The species is thought to be extinct; however, some few congeneric species still survive at rat-free offshore islets.

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References:

[1] G. Kuschel: The subfamily Molytinae (Coleoptera: Curculionidae): general notes and descriptions of new taxa from New Zealand and Chile. New Zealand Entomologist 9: 11-29. 1987
[2] Corinne H. Watts; Maureen J. Marra; Chris J. green; Lynette A. Hunt; Danny Thornburrow: Comparing fossil and extant beetles in central North Island forests, New Zealand. Journal of the Royal Society of New Zealand 49(1): 1-20. 2019

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edited: 05.11.2020

Nestor chathamensis Wood, Mitchell, Scofield & Tennyson

Chatham Islands Kaka (Nestor chathamensis)

The family Nestoridae is endemic to the New Zealand faunal region and contains the Kaka (Nestor meridionalis Gmelin), the Kea (Nestor notabilis Gould) as well as the Kakapo (Strigops habroptila Gray); it formerly contained at least two additional species, including this one from the Chatham Islands.

***

The species is known from abundant subfossil remains, which, by the way, were known since about the end of the 19th century, but had been originally assigned to the Kea. In the 1950s the remains were studied again and subsequently assigned to the New Zealand Kaka. Only in 1999 the Chatham Islands form was recognized as a distinct species, differing from both the New Zealand Kaka and the Kea. The species was finally described in 2014.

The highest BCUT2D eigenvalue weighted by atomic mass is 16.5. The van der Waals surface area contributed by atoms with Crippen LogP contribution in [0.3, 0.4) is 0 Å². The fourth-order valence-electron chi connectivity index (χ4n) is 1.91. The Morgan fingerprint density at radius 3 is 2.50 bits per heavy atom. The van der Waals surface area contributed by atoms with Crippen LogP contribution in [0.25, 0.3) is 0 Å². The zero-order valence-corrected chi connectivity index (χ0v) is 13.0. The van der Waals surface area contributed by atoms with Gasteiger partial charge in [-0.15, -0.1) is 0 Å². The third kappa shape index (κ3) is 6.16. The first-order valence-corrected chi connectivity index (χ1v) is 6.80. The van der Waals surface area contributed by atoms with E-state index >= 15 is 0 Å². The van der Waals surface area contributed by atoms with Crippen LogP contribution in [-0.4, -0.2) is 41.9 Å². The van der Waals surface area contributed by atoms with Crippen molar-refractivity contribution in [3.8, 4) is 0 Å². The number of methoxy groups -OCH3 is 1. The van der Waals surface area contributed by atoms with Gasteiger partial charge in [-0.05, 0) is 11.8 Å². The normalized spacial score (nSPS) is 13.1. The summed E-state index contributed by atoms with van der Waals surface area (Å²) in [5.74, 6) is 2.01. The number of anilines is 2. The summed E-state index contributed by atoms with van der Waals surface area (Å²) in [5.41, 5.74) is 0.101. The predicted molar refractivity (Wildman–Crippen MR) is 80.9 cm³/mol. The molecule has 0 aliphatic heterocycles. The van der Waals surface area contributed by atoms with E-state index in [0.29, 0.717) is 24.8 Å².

***

The Chatham Islands Kaka was most closely related to the New Zeland Kaka, but was in fact a rather terrestrial species, very much like the Kea, it was on the way of becoming flightless and very likely was very tame and thus fel victim to the hunting of the first human settlers on the Chatham Islands.

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References:

[1] J. R. Wood; K. J. Mitchell; R. P. Scofield; A. J. D. Tennyson; A. E. Fidler, J. M. Wilmshurst; B. Llamas; A. Cooper: An extinct nestorid parrot (Aves, Psittaciformes, Nestoridae) from the Chatham Islands, New Zealand. Zoological Journal of the Linnean Society 172: 185–199. 2014
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edited: 16.02.2020

Anas chlorotis ssp. ‘Chatham Islands’

Chatham Islands Brown Duck (Anas chlorotis ssp.)